I’m rather bemused by the pundits and politicians who are exercising their supposed moral high ground as they chastise Jeff Bezos and, to a lesser degree, Richard Branson, as they satisfy their need to go to space. Both have used private funding to research, create, and launch what may prove to be a new era in not only space flight but commerce and, yes, even space exploration.
I am given to wonder if the same sentiments were uttered at the voyages of the great explorers of the past, men who were willing to give their very lives in the pursuit of said exploration, broadening man’s understanding of the world, and enlarging their commercial interests at the same time. Without the bravery of these men of exploration, European societies would likely have stagnated, much to the joy of those “moderns” of today who decry the Age of Exploration and see it as a blight upon the history of mankind while enjoying the modern benefits of such exploration.
Vasco Da Gama is possibly the least well known of the ‘biggies’ of exploration which include Christopher Columbus, Ferdinand Magellan, and the great Chinese explorer, Sheng He, who proceeded them all in his extensive exploration of the Indian Ocean and massive fleet of Chinese Junks for no other reason than exploration itself. Sheng He reached the east coast of Africa and then turned around and went back to China, determining that there was nothing of great impact outside of China that made it worthwhile to remain. The sad irony is that his entire magnificent fleet was burned, the new Ming Dynasty rulers not seeing a need to venture past their own borders.
This left the door open for the Europeans, who beginning with Prince Henry the Navigator began to venture forth and explore the Atlantic as well as the west coast of Africa. This was not an easy task as longitude had yet to be invented and early explorers relied upon dead reckoning as their primary means of navigation, along with the astrolabe, an early Greek invention that was passed to the Muslims and then back to the Europeans.
Like Bezos and Branson, the early explorers plied their craft for a number of reasons. Traditionally, historians speak of God, Gold, and Glory as the primary reasons for exploration, and they would be correct, but make no mistake, it was the “Gold” part, either finding it or opening trade routes to acquire more of it that was the primary purpose. European economic systems were based primarily on mercantilism and its accompanying philosophy, bullionism. In short, the idea was to acquire as much gold and silver as possible by means of a favorable balance of trade—selling more than you buy. Since the prevailing theory of economics held that gold and silver were finite materials, the object was to acquire as much of it as possible, thereby allowing the nation with the lion’s share to have greater control over the affairs of others.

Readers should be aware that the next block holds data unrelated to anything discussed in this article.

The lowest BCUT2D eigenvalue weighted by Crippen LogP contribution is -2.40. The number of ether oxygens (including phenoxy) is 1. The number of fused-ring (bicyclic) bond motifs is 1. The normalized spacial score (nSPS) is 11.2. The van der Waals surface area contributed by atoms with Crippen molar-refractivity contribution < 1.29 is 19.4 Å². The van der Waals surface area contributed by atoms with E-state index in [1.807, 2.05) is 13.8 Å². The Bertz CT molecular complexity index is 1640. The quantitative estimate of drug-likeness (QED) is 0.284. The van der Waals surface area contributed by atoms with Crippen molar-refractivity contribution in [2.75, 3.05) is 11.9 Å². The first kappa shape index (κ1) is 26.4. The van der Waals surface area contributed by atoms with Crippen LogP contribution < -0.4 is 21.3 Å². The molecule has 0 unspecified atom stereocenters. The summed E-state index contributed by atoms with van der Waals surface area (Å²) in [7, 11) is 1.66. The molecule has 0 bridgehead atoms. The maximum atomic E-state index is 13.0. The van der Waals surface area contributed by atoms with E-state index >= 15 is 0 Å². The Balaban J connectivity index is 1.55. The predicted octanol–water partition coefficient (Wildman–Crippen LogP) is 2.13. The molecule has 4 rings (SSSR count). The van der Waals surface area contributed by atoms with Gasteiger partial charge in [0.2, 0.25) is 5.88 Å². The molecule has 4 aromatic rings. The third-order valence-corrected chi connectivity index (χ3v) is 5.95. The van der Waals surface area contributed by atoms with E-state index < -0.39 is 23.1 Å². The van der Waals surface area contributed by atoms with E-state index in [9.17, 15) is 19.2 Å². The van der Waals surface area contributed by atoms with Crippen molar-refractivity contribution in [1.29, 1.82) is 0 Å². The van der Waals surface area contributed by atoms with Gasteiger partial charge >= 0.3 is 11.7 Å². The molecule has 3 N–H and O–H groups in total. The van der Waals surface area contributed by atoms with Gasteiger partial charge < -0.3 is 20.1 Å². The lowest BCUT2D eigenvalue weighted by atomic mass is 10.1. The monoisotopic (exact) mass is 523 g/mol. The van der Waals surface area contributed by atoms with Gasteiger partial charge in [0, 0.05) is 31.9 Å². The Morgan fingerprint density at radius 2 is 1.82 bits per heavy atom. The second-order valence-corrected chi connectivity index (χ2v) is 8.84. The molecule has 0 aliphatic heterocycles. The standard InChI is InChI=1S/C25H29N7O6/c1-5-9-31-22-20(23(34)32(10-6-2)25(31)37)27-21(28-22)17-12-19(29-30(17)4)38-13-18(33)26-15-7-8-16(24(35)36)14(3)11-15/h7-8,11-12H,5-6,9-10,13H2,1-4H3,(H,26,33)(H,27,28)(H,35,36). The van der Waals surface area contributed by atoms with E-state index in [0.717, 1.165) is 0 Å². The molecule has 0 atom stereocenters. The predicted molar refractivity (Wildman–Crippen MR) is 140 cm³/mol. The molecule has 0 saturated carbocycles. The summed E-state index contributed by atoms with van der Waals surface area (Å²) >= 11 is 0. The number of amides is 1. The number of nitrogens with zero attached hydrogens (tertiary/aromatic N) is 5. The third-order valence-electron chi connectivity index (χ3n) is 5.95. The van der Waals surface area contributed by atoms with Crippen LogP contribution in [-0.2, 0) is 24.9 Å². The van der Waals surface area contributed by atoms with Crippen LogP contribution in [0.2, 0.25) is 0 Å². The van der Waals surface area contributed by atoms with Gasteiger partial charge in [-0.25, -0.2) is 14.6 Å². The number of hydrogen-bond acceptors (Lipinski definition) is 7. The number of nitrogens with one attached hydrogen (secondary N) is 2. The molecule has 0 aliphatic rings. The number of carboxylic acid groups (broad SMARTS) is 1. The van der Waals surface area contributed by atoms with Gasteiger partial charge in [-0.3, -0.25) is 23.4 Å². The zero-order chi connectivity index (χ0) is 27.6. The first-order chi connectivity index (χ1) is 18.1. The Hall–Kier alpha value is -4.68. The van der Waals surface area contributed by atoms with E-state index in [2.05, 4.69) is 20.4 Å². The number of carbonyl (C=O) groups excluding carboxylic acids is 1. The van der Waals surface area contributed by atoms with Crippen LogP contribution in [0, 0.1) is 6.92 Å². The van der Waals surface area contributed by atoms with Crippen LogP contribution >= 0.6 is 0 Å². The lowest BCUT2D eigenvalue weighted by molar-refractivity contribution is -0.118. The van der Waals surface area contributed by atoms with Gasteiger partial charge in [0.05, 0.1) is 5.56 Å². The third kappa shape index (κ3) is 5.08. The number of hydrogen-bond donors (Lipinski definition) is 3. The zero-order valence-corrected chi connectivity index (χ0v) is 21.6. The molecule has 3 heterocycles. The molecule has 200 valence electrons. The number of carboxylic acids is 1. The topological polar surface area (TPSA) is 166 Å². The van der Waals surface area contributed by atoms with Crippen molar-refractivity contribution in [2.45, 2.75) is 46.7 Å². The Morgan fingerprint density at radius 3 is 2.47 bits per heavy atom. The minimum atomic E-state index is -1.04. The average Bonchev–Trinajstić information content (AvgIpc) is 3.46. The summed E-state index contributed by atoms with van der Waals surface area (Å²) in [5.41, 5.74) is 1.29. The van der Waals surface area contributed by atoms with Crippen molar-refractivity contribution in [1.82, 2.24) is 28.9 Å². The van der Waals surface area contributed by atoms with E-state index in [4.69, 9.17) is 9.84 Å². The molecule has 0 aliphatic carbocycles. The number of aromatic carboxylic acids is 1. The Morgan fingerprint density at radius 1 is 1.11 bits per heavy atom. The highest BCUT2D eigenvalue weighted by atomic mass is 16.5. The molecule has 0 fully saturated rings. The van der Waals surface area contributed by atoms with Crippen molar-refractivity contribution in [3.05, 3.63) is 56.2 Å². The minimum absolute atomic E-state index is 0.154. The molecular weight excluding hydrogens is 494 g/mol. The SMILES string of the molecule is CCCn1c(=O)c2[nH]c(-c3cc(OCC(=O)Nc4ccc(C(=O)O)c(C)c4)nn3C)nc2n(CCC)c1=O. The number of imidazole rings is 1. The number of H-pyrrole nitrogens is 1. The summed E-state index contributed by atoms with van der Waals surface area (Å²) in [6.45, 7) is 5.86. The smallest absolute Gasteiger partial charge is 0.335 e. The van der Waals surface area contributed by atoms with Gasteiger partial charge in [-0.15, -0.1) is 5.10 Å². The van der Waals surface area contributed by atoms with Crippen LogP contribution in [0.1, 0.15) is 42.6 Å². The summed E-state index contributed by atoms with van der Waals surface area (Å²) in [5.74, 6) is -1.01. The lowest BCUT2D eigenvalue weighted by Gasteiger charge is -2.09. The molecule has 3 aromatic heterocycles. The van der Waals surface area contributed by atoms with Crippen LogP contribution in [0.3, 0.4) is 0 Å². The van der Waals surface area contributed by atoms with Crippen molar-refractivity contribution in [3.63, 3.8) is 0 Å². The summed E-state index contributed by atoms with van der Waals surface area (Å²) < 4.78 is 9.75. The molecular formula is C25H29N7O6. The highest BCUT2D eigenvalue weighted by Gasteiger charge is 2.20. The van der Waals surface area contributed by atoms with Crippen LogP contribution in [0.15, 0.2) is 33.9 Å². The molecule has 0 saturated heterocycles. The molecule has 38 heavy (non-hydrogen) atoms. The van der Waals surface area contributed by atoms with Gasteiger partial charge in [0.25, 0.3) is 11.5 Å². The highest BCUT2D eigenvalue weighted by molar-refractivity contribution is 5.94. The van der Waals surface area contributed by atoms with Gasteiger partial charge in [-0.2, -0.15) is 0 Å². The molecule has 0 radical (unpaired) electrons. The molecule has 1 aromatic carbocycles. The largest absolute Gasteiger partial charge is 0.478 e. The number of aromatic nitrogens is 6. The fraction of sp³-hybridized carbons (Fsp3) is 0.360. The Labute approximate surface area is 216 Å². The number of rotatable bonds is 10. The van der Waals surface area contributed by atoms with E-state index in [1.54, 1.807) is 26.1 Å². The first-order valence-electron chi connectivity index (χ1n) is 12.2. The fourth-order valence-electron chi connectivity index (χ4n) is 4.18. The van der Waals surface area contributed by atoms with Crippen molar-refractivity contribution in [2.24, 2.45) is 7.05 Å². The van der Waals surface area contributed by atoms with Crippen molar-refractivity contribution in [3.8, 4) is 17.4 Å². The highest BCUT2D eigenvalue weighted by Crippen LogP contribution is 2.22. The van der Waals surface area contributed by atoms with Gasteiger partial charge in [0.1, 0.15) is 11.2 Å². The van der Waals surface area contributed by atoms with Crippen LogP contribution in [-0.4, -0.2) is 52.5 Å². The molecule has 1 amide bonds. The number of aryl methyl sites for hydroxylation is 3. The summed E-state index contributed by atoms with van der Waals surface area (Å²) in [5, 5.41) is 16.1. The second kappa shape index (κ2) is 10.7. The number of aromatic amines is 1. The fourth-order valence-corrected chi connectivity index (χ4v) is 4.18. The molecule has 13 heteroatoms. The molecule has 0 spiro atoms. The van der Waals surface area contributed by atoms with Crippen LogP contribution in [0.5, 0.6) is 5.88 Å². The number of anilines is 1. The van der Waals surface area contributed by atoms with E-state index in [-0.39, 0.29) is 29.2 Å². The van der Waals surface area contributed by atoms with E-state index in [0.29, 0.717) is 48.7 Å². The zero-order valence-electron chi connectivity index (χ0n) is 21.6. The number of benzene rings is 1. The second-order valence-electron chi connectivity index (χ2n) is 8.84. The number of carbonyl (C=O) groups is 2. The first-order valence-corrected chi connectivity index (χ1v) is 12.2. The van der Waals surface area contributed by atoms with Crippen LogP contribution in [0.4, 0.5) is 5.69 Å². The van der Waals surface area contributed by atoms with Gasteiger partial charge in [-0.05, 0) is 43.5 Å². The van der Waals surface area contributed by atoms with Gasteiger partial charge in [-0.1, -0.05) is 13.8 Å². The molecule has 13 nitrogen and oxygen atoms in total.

All of this led to a few things:
First, an exploration into how to subvert Muslim control of the old Byzantine trade routes via water. The Indian Ocean was the hub of trade, where untold fortunes of spices made their way from the Far East to the tables of the European monarchs. To control such spices and trade would be to have access to enormous wealth and power. Bartolomeo Diaz, he of Portuguese extraction, was the first to find his way to the southern tip of Africa in 1588, his crew forcing his return due to the heavy storms. He was followed 10 years later by Vasco Da Gama, who rounded the Cape of Good Hope and found himself in the middle of the Indian Ocean and the vast trade it provided. It was a boon for Europe, and particularly for Portugal as now the Indian Ocean lay bare, as did the rich spice trade it teemed with. In short order, the Portuguese took control of much of the Indian Ocean and the trade it contained, making Portugal one of the wealthiest nations in the world.
Christopher Columbus took a different tact, preferring to travel west, believing that he would “run into” China by doing so; and he would have been correct had not the continents of North and South America been in his way. The very notion that the world was round was quite common knowledge among the educated of the period, so it seemed reasonable that Columbus’ idea was feasible. Further, Columbus set sail without the benefit of the sight of land to guide him, a most dangerous attempt in the 15th century. Since no one in Europe knew about North America (the fable of Leif Erickson has spotty evidence at best), there was no way for Columbus to know it was there. It was, he discovered it for Europe, and the rest is, well, history.
Here’s my point:
Without people willing to do what was deemed impossible, future generations would never benefit. Scoff at Bezos and Branson if you will, but remember that untold millions of dollars were spent on Apollo missions, taxpayer money, while the exploits of Bezos and Branson were funded privately. Further, their innovations have paved the way, much like the explorers of the past, for a future we don’t know of yet. We witnessed something spectacular and without parallel in the recent past, and rather than besmirch either because of their vast wealth and what seemed like a jaunt only for the rich, maybe we should take a step back and realize, without the political grandstanding, exactly what this might mean for the future of our planet.
It’s worth a thought.
The Discoverers by Daniel Boorstin
The Wheels of Commerce by Fernand Braudel
A World Lit Only By Fire – by William Manchester.